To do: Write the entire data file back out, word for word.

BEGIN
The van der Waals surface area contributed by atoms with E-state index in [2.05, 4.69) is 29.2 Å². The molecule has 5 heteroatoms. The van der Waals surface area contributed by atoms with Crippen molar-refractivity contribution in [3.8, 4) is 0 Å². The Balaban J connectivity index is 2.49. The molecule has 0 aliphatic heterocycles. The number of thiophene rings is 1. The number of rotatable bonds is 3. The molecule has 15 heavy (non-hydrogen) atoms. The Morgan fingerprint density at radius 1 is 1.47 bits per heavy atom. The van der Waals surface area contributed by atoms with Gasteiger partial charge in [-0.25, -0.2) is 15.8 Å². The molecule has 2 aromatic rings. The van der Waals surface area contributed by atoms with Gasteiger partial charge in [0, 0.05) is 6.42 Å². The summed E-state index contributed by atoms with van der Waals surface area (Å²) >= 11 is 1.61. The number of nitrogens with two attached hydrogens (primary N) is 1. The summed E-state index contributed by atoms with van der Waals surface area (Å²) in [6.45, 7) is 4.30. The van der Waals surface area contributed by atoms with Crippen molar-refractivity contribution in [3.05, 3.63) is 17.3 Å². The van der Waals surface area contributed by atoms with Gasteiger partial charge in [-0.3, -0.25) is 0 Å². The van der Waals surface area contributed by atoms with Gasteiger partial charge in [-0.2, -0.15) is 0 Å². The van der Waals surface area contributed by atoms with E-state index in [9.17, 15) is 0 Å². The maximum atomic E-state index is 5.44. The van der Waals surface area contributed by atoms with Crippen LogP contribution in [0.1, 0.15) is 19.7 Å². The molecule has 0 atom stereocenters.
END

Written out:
The van der Waals surface area contributed by atoms with E-state index in [2.05, 4.69) is 29.2 Å². The molecule has 5 heteroatoms. The van der Waals surface area contributed by atoms with Crippen molar-refractivity contribution in [3.8, 4) is 0 Å². The Balaban J connectivity index is 2.49. The molecule has 0 aliphatic heterocycles. The number of thiophene rings is 1. The number of rotatable bonds is 3. The molecule has 15 heavy (non-hydrogen) atoms. The Morgan fingerprint density at radius 1 is 1.47 bits per heavy atom. The van der Waals surface area contributed by atoms with Gasteiger partial charge in [-0.25, -0.2) is 15.8 Å². The molecule has 2 aromatic rings. The van der Waals surface area contributed by atoms with Gasteiger partial charge in [0, 0.05) is 6.42 Å². The summed E-state index contributed by atoms with van der Waals surface area (Å²) >= 11 is 1.61. The number of nitrogens with two attached hydrogens (primary N) is 1. The summed E-state index contributed by atoms with van der Waals surface area (Å²) in [6.45, 7) is 4.30. The van der Waals surface area contributed by atoms with Crippen molar-refractivity contribution in [3.05, 3.63) is 17.3 Å². The van der Waals surface area contributed by atoms with Gasteiger partial charge in [-0.3, -0.25) is 0 Å². The van der Waals surface area contributed by atoms with Gasteiger partial charge in [-0.2, -0.15) is 0 Å². The van der Waals surface area contributed by atoms with E-state index in [9.17, 15) is 0 Å². The maximum atomic E-state index is 5.44. The van der Waals surface area contributed by atoms with Crippen LogP contribution in [0.1, 0.15) is 19.7 Å². The molecule has 0 atom stereocenters.